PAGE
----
As expected, the City Department of Finance (DOF) released the tentative assessment roll on January 16th for the upcoming Fiscal Year (FY) 2019, which will begin on July 1, 2018. Tax assessments across all tax classes increased by 8.36%, with Class 2 buildings (rentals, co-ops and condos) once again skyrocketing with an 11.51% assessment increase.
Citywide, there is an astounding assessment increase of 14.17% for larger Class 2 rental buildings, which raises the average annual tax bill to $4,959 per apartment per year (a $561 increase from last year). Rental properties citywide with 4-10 units will increase 8.76%, which raises the annual tax bill to $3,508 per unit (a $267 increase from last year).
Out of the five boroughs, Brooklyn once again had the highest assessment increase for larger rentals at 22.52%, raising the annual tax bill to $3,217 per unit. Rentals with 4-10 units will see a drastically lower increase of 9.67%, which raises the annual tax bill to $2,402 per unit.
Queens saw the second largest assessment increase out of the boroughs, with an increase of 17.43% for larger rentals, raising the annual tax bill to $3,616 per unit. Buildings with 4-10 units in Queens will also see a large increase of 10.17%, with annual tax bills of $3,057 per unit.
In Manhattan, assessments for larger Class 2 rentals increased by 12.09%, increasing the annual tax bill to $8,127 per unit. Rentals with 4-10 units saw a smaller increase of 6.84%, raising the annual tax bill to $7,900 per unit.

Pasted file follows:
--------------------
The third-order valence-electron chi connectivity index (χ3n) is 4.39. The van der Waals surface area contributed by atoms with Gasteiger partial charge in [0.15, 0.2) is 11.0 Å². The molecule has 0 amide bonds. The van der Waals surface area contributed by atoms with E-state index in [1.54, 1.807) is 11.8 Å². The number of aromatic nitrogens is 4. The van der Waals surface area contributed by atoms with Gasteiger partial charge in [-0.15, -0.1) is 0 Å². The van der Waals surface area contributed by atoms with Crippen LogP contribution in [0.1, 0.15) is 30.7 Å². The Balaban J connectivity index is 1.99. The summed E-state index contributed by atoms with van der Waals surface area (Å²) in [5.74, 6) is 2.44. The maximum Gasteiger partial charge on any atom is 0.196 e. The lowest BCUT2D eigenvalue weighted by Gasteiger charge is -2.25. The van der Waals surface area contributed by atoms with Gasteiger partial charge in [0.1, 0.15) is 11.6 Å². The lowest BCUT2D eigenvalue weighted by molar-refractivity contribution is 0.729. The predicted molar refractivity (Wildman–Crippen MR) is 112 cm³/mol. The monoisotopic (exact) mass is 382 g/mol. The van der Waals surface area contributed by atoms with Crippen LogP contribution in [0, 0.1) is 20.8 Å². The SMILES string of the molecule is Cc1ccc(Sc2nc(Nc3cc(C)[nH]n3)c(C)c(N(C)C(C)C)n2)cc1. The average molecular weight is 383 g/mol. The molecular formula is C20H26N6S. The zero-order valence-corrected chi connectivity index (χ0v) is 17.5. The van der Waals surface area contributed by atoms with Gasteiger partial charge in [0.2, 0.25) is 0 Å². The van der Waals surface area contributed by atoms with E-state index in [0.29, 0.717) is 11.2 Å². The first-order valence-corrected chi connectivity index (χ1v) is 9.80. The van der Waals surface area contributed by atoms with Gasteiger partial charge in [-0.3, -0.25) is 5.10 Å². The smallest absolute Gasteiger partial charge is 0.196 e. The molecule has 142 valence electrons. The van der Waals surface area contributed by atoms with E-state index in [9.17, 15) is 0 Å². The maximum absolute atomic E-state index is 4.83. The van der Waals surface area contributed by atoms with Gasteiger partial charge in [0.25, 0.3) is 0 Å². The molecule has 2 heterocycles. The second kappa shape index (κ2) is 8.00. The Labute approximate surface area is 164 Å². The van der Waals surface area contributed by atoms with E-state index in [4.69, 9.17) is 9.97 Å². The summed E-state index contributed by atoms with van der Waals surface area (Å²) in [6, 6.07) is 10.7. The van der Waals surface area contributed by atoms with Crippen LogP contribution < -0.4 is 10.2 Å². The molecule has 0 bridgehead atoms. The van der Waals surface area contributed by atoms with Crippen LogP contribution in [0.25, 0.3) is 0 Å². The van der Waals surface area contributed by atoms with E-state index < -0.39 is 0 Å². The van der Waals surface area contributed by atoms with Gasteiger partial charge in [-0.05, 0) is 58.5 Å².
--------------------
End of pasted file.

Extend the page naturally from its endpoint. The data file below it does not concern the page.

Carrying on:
Larger rental buildings in the Bronx will have an average assessment increase of 12.29%, a much larger increase than last year that raises the average annual tax bill to $2,000 per unit. Buildings with 4-10 units in the Bronx showed an even larger increase of 13.25%, raising the annual tax bill to $2,407 per unit. Compared to last year, Staten Island’s assessments for larger rental buildings also had a drastic increase of 10.85%, raising annual tax bills to $2,467 per unit. The assessments for buildings with 4-10 units in Staten Island increased by 5.93%, which raises annual tax bills to approximately $2,806 per unit.
Please keep in mind that the FY 2019 tentative tax roll is subject to adjustment based on tax protests by rental property owners. We encourage you to review your tentative assessments and file a protest with the City Tax Commission if the assessments are not consistent with neighboring properties or borough averages. Additionally, you should also consider a tax protest if your net operating income (NOI) did not increase but your assessment did increase.
For more information on how to begin the process of challenging your property tax assessment, see page 11 of the January edition of the RSA Reporter. The deadline for Class 1 properties to challenge their values is March 15th and the deadline for all other properties is March 1st.